Prior to the second trial defendants moved in limine for an order declaring that the jury in the second trial would be bound by the first jury's determination that defendants had not caused Kazan's back injury. That motion was based on the mid-deliberation note of the first jury. The district court observed that its ruling on the earlier remittitur motion had relied in large part on the jury's mid-deliberation note. Although the court's earlier order granting a new trial had not expressly limited the issues to be presented to the second jury, the court granted defendants' in limine motion and excluded all evidence of Kazan's back injury on retrial. [App. at 20a, 22a]. Thus limited in the evidence that it received, the jury in the second trial returned a verdict of $50,000. This appeal followed.
Kazan first contends that it was error for the district court to order a remittitur of $90,000 at the end of the first trial. Federal law governs the question whether a remittitur should be granted in diversity actions. See Donovan v. Penn Shipping Co., 429 U.S. 648, 649, 97 S. Ct. 835, 836, 51 L. Ed. 2d 112 (1976). Where, as in this case, the proper legal standard has been applied, the district court's grant of a remittitur will be reversed only for an abuse of discretion. Cf. Draper v. Erie Railroad, 285 F.2d 255, 256 (3d Cir. 1960) (motion for new trial predicated on excessive verdict). No such abuse occurred in this case.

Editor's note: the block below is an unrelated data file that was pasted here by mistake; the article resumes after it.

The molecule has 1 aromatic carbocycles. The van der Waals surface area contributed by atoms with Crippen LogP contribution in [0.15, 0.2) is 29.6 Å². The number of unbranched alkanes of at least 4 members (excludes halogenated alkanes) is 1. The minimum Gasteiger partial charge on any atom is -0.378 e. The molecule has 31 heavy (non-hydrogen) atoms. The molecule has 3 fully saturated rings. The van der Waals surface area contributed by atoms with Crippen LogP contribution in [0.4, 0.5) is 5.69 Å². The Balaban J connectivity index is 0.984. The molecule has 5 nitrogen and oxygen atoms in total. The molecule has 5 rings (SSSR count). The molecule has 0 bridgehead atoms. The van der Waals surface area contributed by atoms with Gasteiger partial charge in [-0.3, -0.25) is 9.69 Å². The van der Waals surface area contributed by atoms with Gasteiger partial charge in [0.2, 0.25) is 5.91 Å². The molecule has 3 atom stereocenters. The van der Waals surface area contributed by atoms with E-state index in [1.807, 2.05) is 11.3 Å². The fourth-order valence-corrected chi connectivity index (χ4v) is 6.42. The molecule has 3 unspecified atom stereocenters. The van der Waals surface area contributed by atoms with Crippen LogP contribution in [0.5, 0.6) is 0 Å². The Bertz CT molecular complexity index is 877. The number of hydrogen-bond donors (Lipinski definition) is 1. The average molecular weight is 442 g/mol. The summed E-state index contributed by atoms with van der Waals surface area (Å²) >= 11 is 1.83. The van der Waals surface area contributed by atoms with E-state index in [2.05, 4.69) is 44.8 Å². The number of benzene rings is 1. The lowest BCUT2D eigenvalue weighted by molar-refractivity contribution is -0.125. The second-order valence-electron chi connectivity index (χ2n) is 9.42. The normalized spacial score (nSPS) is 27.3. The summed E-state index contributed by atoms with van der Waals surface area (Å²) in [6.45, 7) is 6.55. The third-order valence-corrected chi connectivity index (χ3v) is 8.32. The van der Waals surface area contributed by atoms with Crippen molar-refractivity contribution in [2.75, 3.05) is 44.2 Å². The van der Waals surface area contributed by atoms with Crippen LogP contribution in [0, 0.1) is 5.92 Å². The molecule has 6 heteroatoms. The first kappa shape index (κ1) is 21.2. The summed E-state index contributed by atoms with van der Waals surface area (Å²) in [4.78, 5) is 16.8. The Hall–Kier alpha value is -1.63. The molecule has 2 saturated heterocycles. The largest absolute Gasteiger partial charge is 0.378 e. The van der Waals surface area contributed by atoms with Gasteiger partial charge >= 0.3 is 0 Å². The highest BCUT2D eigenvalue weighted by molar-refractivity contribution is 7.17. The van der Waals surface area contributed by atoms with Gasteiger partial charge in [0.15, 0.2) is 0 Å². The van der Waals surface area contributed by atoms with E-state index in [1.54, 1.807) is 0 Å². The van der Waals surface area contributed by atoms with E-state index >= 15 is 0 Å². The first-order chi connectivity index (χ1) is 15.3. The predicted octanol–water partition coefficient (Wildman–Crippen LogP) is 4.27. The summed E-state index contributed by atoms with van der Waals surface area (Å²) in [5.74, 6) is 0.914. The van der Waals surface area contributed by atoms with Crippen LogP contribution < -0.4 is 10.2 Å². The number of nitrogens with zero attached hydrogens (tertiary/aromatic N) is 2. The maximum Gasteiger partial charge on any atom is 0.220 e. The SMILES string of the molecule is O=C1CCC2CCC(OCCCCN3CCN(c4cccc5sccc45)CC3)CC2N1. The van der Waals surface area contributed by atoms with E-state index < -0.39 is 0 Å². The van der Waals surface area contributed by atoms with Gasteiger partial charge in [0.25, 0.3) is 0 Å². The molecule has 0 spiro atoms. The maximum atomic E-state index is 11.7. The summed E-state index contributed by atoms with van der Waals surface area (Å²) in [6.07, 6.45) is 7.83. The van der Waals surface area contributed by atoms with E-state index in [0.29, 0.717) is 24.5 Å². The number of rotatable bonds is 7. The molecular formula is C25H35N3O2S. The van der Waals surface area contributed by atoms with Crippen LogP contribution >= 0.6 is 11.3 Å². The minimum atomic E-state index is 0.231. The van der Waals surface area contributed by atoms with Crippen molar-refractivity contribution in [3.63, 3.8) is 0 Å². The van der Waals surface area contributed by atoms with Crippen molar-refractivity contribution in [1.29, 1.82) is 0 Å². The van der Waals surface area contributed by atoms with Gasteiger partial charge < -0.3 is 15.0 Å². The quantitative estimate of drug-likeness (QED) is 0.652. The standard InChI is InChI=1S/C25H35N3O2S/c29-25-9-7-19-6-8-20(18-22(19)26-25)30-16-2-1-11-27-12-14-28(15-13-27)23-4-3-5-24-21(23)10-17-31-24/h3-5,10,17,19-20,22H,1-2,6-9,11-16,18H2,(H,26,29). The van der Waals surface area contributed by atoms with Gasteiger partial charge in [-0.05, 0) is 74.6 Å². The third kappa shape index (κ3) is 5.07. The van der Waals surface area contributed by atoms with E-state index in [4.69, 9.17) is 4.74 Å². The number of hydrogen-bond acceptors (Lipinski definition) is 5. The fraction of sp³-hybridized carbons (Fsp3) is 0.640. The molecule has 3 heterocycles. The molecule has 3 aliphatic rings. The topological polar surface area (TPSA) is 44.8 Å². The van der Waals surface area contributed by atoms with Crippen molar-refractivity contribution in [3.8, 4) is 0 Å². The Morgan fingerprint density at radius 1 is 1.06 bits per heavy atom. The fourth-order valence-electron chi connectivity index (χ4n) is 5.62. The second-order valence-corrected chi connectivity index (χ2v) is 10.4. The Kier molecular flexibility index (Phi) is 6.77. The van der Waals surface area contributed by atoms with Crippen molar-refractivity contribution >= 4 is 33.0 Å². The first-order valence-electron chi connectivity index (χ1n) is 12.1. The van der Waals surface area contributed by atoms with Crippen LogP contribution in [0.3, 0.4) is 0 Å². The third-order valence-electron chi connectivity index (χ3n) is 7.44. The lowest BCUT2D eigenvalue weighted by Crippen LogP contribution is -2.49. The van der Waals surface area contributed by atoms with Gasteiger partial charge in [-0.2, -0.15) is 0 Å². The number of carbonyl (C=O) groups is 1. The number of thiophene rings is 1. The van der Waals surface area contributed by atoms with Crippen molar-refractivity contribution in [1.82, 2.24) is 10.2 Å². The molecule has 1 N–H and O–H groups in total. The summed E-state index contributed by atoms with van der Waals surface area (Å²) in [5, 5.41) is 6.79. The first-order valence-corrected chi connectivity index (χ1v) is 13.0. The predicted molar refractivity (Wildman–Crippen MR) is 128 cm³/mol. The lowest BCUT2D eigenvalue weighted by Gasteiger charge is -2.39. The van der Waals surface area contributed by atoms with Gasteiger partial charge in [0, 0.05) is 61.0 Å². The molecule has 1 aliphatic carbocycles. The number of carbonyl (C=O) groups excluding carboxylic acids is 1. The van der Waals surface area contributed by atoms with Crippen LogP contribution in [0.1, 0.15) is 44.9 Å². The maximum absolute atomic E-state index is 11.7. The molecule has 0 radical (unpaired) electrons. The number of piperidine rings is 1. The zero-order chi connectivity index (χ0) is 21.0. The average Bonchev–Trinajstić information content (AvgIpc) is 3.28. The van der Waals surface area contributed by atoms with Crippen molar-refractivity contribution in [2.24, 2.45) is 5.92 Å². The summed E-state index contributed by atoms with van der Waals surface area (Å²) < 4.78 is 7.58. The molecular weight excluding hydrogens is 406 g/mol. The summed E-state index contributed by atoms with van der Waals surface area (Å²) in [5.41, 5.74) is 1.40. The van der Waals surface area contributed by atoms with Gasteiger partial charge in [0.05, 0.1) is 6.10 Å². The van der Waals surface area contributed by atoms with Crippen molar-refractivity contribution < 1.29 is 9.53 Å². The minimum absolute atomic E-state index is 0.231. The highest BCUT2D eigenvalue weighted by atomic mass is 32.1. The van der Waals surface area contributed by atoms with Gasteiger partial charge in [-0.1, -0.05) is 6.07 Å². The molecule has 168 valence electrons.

In the first trial Kazan offered proof that he had been permanently and totally disabled as a result of injury to his neck, arm and back. An actuarial-economist testified that Kazan's future lost earnings would amount to $21,000 per year over seventeen years due to his inability to work as a truck driver. [App. at 9a]. That damage projection was premised on the assumption that Kazan's inability to work was caused by injuries, primarily the back injury, sustained in the automobile accident.
The district court noted that the evidence adduced at trial clearly demonstrated that the automobile accident had caused a cervical sprain to Kazan's neck and a surgically-correctable injury to his arm. There was testimony that the neck injury would be permanent. [App. at 9a].